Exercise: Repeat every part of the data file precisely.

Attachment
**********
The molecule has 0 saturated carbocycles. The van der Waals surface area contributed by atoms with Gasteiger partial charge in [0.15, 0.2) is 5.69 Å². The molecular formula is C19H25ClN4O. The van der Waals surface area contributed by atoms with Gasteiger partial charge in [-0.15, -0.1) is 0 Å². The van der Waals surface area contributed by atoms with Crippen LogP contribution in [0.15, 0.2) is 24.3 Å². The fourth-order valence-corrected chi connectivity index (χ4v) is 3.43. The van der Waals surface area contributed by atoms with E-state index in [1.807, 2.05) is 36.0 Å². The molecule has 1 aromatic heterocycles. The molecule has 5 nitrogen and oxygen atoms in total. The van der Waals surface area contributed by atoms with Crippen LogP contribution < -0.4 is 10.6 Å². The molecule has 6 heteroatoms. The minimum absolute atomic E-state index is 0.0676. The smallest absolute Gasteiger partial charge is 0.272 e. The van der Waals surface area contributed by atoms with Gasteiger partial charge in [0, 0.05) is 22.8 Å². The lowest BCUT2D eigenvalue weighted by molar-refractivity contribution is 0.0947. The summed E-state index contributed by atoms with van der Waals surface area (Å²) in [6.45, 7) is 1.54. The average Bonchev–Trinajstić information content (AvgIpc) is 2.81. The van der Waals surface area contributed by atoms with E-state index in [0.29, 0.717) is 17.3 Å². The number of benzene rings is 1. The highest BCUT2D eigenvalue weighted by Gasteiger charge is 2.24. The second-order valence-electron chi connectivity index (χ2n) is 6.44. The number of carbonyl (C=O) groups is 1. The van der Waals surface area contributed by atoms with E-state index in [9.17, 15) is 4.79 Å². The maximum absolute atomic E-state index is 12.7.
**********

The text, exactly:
The molecule has 0 saturated carbocycles. The van der Waals surface area contributed by atoms with Gasteiger partial charge in [0.15, 0.2) is 5.69 Å². The molecular formula is C19H25ClN4O. The van der Waals surface area contributed by atoms with Gasteiger partial charge in [-0.15, -0.1) is 0 Å². The van der Waals surface area contributed by atoms with Crippen LogP contribution in [0.15, 0.2) is 24.3 Å². The fourth-order valence-corrected chi connectivity index (χ4v) is 3.43. The van der Waals surface area contributed by atoms with E-state index in [1.807, 2.05) is 36.0 Å². The molecule has 1 aromatic heterocycles. The molecule has 5 nitrogen and oxygen atoms in total. The van der Waals surface area contributed by atoms with Crippen LogP contribution < -0.4 is 10.6 Å². The molecule has 6 heteroatoms. The minimum absolute atomic E-state index is 0.0676. The smallest absolute Gasteiger partial charge is 0.272 e. The van der Waals surface area contributed by atoms with Gasteiger partial charge in [0, 0.05) is 22.8 Å². The lowest BCUT2D eigenvalue weighted by molar-refractivity contribution is 0.0947. The summed E-state index contributed by atoms with van der Waals surface area (Å²) in [6.45, 7) is 1.54. The average Bonchev–Trinajstić information content (AvgIpc) is 2.81. The van der Waals surface area contributed by atoms with E-state index in [0.29, 0.717) is 17.3 Å². The number of benzene rings is 1. The highest BCUT2D eigenvalue weighted by Gasteiger charge is 2.24. The second-order valence-electron chi connectivity index (χ2n) is 6.44. The number of carbonyl (C=O) groups is 1. The van der Waals surface area contributed by atoms with E-state index in [9.17, 15) is 4.79 Å². The maximum absolute atomic E-state index is 12.7.